Helpful hints and background thoughts.   Readers may find these useful.

What children and students derive from lessons and lectures is proportionate to the planning and preparation efforts of teachers and lecturers. Attitude is partially instilled by visible practice.

‘Remembered’ teachers and educators are those recalled by students years later as people who cared and made a difference. To remember that ‘schools are for children’ should never ever be forgotten.

When the career pathways of teachers and educators are finished, the ‘results’ of their contributions are left behind. Those results reflect through the lives of past students, now today’s adults.

It is too easy in these technological days of computers, calculators and other gadgetry to discount the importance of spelling, tables, handwriting, even thinking. Neglect is disservice to students.

There is a lot of debate these days about whether or not handwriting should be taught at school. In some countries, including Finland and the United States, handwriting has gone by the by. Rather than being taught how to use a pen, all students are given the opportunity to learn keyboard skills including touch typing.

While trying to understand why this change has occurred I would be the very last person to advocate that handwriting should become a skill of the past. Rather I believe that it should endure forever.

I am certainly not down on keyboards and computers. But for children to have both handwriting and keyboards is optimal. To become mono skilled with handwriting going out the door would be altogether wrong. There are many many occasions in life when handwriting is important and indeed the only written communications method available.

When teaching handwriting, the “3 P’s” rudiments immediately comes to mind. That has to do with the methodology of writing. It is about;
* pencil or pen hold
* paper position
* posture – the way we sit in order to write most effectively and comfortably.

Stressing these things over and over again until they become habitual is important.

Part of handwriting is teaching children how to hold a pen or pencil so that it is comfortable and their fingers and wrists don’t ache. Watching people write these days can be quite a torturous experience because of the way in which writing tools are held. It’s obvious from observation that many people have never been taught how to write. That is an absolute pity.

These days specific handwriting lessons are often not offered in class. Or it may be that there is a handwriting text where children simply open and copy what’s written for them. I believe that those texts are enhanced by use of a transcription book and also with teachers demonstrating letter formation, joins, words and so on the whiteboard. The idea of children learning by copying really helps when it comes to handwriting development.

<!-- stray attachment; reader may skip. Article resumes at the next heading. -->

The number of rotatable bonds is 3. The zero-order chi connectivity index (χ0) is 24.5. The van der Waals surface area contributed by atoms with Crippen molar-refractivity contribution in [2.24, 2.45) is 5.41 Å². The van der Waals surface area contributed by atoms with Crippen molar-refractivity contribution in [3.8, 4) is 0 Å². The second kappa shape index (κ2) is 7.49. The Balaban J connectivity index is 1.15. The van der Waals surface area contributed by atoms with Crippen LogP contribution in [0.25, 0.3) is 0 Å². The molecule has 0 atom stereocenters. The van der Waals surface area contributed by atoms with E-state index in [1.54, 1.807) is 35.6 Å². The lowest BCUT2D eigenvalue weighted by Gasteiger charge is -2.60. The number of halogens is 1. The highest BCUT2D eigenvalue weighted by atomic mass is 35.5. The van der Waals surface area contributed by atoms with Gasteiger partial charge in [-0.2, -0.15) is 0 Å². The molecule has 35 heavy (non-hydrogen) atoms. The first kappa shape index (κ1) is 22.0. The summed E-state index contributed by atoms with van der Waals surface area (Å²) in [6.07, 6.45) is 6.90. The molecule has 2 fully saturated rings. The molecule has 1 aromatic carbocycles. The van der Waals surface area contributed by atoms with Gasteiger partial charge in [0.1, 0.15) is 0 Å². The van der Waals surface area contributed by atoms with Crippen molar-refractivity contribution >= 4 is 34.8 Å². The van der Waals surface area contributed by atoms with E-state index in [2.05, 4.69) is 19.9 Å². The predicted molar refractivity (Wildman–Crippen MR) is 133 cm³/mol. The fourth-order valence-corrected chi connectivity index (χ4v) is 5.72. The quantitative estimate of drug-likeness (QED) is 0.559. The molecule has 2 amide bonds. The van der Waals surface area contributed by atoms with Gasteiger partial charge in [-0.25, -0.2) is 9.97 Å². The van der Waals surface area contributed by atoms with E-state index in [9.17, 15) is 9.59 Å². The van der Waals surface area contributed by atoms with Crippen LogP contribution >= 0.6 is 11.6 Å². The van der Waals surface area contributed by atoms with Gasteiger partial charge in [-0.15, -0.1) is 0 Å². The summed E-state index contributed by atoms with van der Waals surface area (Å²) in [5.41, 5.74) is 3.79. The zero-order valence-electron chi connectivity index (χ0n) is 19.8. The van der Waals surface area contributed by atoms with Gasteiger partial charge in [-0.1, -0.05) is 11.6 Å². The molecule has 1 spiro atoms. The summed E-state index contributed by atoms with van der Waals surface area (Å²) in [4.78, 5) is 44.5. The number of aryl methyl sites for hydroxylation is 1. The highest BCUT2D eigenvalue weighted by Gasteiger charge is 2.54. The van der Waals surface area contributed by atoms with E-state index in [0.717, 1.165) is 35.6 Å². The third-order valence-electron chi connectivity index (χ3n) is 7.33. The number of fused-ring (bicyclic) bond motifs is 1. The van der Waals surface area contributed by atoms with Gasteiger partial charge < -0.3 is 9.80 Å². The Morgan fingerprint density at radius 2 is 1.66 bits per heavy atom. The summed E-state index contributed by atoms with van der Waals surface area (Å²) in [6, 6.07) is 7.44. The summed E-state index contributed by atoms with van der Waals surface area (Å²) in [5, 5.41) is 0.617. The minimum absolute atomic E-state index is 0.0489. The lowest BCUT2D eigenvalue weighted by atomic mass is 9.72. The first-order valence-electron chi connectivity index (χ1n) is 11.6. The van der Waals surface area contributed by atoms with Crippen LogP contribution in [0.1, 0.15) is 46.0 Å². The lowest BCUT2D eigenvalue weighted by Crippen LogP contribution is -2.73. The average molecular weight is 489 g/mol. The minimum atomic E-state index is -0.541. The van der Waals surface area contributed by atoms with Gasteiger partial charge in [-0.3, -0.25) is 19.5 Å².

The way paper or writing books are positioned helps when it comes to the slope of letters. Writing from left to right is part of this and can be difficult particularly for left-handed children. Left-handers tend to “drag” their arms across pages as they write from left to right meaning that dog ears and crumpled pages become the norm. Train children as they finish a line of writing to lift their arm going back to the start of the line.

Support children with lessons as a transition from printing to writing script style. Linked script is part of this and it does take time to teach. Little and often is important and I would suggest a handwriting lessons every day.

Remember to comment on handwriting and praise the effort that students put in to the script. Be they printing or writing this praise will help.

Handwriting is so important. It needs to be revived not neglected.


I once read that ‘to teach is to touch lives forever’. There can be no doubt that the influence of good teachers positively impacts developing lives and questioning minds in a life-long manner.


The essence of education should be the development of children and students to take their place as the adults in tomorrow’s world. This essence of education should not be supplanted by the trivial.

Educational policy and direction seems to wrap thoroughly around the needs of students at the lower end of the learniing spectrum. We should not overlook those in the middle and at the top end.

Leave a Reply

Fill in your details below or click an icon to log in: Logo

You are commenting using your account. Log Out /  Change )

Twitter picture

You are commenting using your Twitter account. Log Out /  Change )

Facebook photo

You are commenting using your Facebook account. Log Out /  Change )

Connecting to %s

This site uses Akismet to reduce spam. Learn how your comment data is processed.